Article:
Older Adult Patient

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Older Adult Patient by Mind Map: Older Adult Patient

1. Environmental Safety

1.1. Lighting

1.1.1. Fluorescent lights bothersome Causing eye strain and glare

1.1.2. Soft red light in the bedroom at night can improve night vision

1.1.3. Exposure to natural light during normal 24 hour dark-light cycle to maintain body rhythms Influences body temperature, sleep cycles, hormone production

1.2. Temperature

1.2.1. Recommended room temperature should not be lower than 75 degrees If less than 70 degrees, can lead to hypothermia

1.2.2. Temperature greater than 106 degrees can lead to brain damage

1.3. Color

1.3.1. Wall colors like red, yellow, white are stimulating Increases blood pressure, pulse and appetite

1.3.2. Wall colors like blue, brown, earth tones are relaxing

1.3.3. Orange stimulates appetite

1.3.4. Violet decreases appetite

1.3.5. Green is a healing color and allows for a sense of well being

1.3.6. Black and grey are depressing

1.4. Floor coverings

1.4.1. Carpeting can reduce fractures associated with falls

1.4.2. Plush carpeting difficult for wheelchair mobility

1.4.3. Carpeting can be applied to wall surfaces for a noise buffer

1.4.4. Cockroaches, moths, fleas can reside underneath carpet

2. Cardiovascular

2.1. Age Related Changes

2.1.1. Valves are thicker and more rigid

2.1.2. Decreased stroke volume

2.1.3. Less efficient use of O2

2.1.4. Decreased cardiac output

2.1.5. More prominent arteries in head, neck, extremities

2.1.6. Less elasticity of vessels

2.1.7. Aorta becomes dilated and elongated

2.1.8. Increase of blood pressure

2.2. Pathological Changes

2.2.1. Hyperlipidemia Pathophysiology In older adults, most likely caused from conditions the adult has Elevated total levels of cholesterol Diagnosis Obtain full lipid profile If secondary causes are ruled out, autosomal dominant trait Treatment Dietary changes and exercise First drug of choice for elevated LDL is 3-hydroxy-3-methylglutaryl-coenzyme (HMG CoA) reductase inhibitor Complementary therapies

2.2.2. Atrial Fibrillation Pathophysiology Common in older adults with structural defects and comorbidities Degeneration of electrical impulses in the atria Signs and Symptoms Palpitations Irregular pulse SOB Chest pain Fatigue Dizziness Delirium Diagnosis Physical examination, pt history, ECG, electrophysiology studies, stress tests, echocardiograms Treatment Antiarrhythmics, electrical cardioversion are the first things done If no response to previous treatments, catheter ablation and maze procedure is done Nurses role Educate pt of disease, treatment regimen, activity modifications Have pt report symptoms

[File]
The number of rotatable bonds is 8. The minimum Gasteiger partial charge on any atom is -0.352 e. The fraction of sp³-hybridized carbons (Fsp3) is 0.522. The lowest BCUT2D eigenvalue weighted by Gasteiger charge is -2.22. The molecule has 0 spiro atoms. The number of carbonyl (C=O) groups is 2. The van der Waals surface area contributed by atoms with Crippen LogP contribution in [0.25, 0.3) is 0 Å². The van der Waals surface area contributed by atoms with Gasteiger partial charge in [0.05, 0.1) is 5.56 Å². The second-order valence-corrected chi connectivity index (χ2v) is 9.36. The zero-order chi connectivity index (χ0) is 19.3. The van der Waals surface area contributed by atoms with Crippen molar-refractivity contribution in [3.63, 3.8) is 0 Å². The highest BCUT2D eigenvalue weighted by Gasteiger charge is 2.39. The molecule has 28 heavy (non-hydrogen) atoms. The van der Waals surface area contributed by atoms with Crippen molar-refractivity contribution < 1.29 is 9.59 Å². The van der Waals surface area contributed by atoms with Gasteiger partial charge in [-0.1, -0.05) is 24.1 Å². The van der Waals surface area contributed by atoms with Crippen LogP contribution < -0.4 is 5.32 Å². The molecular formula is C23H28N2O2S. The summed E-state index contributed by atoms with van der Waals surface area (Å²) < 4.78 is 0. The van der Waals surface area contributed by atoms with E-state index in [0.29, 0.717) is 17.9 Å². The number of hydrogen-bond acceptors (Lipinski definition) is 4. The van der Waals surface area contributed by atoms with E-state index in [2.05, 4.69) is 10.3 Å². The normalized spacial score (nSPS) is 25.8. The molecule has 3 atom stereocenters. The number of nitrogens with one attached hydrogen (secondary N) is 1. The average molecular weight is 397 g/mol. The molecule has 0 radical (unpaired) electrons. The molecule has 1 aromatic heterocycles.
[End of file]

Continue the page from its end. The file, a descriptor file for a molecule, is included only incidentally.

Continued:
3. Urinary

3.1. Age Related Changes

3.1.1. Decreased size of renal mass

3.1.2. Decreased tubular function

3.1.3. Decreased bladder capacity

3.1.4. Decrease in amt of nephrons

3.1.5. Weaker bladder muscles

3.1.6. Renal blood flow decreases by 53%

3.1.7. Glomerular filtration rate decreases by 50%

3.2. Pathological Changes

3.2.1. Urinary Incontinence Pathophysiology Failure of storage function of the lower urinary tract Types Stress Incontinence Urgency Incontinence Overflow Incontinence Neurogenic (reflex) Incontinence Functional Incontinence Mixed Incontinence Treatment Kegel exercises Catheterization

3.2.2. Urinary tract infection Pathophysiology Inflammation of renal tract due to bacteria Symptoms Early indicators Older adults can develop delirium and incontinence Retention and hematuria can occur Treatment Antibiotics to control infection

4. Neurological

4.1. Age Related Changes

4.1.1. Decreased conduction velocity

4.1.2. Slower response and reaction time

4.1.3. Decreased brain weight

4.1.4. Reduced blood flow to brain

4.1.5. Changes in sleep pattern

4.2. Pathological Changes

4.2.1. Dementia Pathophysiology Damage to brain tissue due to degenerative tissue, circulatory problems, lack of oxygen, infection, trauma, hydrocephalus, tumor, alcoholism Onset Slow takes months to years before symptoms are evident Behavior Inappropriate May be unsteady on feet Have difficulty with coordinated movements Recovery Progression can be slowed but cannot be reversed Continues to worsen

4.2.2. Delirium Pathophysiology Disruption in brain function d/t medication side effect, circulatory disturbance, dehydration, low of high BP, low or high thyroid activity, low or high blood glucose, surgery, stress Symptoms Altered attention span Worsened memory Poor judgement Altered LOC Hyper vigilance Mild drowsiness Semicomatose status Onset Rapid Change is noted within days Mental status Short term memory impaired Disoriented and confused Incoherent speech Hallucinations Exaggeration of personality features Behavior Hyperactive Less active than normal Recovery Can be reversed and normal mental status can return if cause is treated promptly

5. Integumentary

5.1. Age Related Changes

5.1.1. Thicker hair in ears and nose

5.1.2. Darkening and wrinkling of skin around orbits

5.1.3. Growth of facial hair in women

5.1.4. Ectropion of eyelids

5.2. Pathological Changes

5.2.1. Skin cancer Pathophysiology Types Basal cell carcinoma Squamous cell carcinoma Melanoma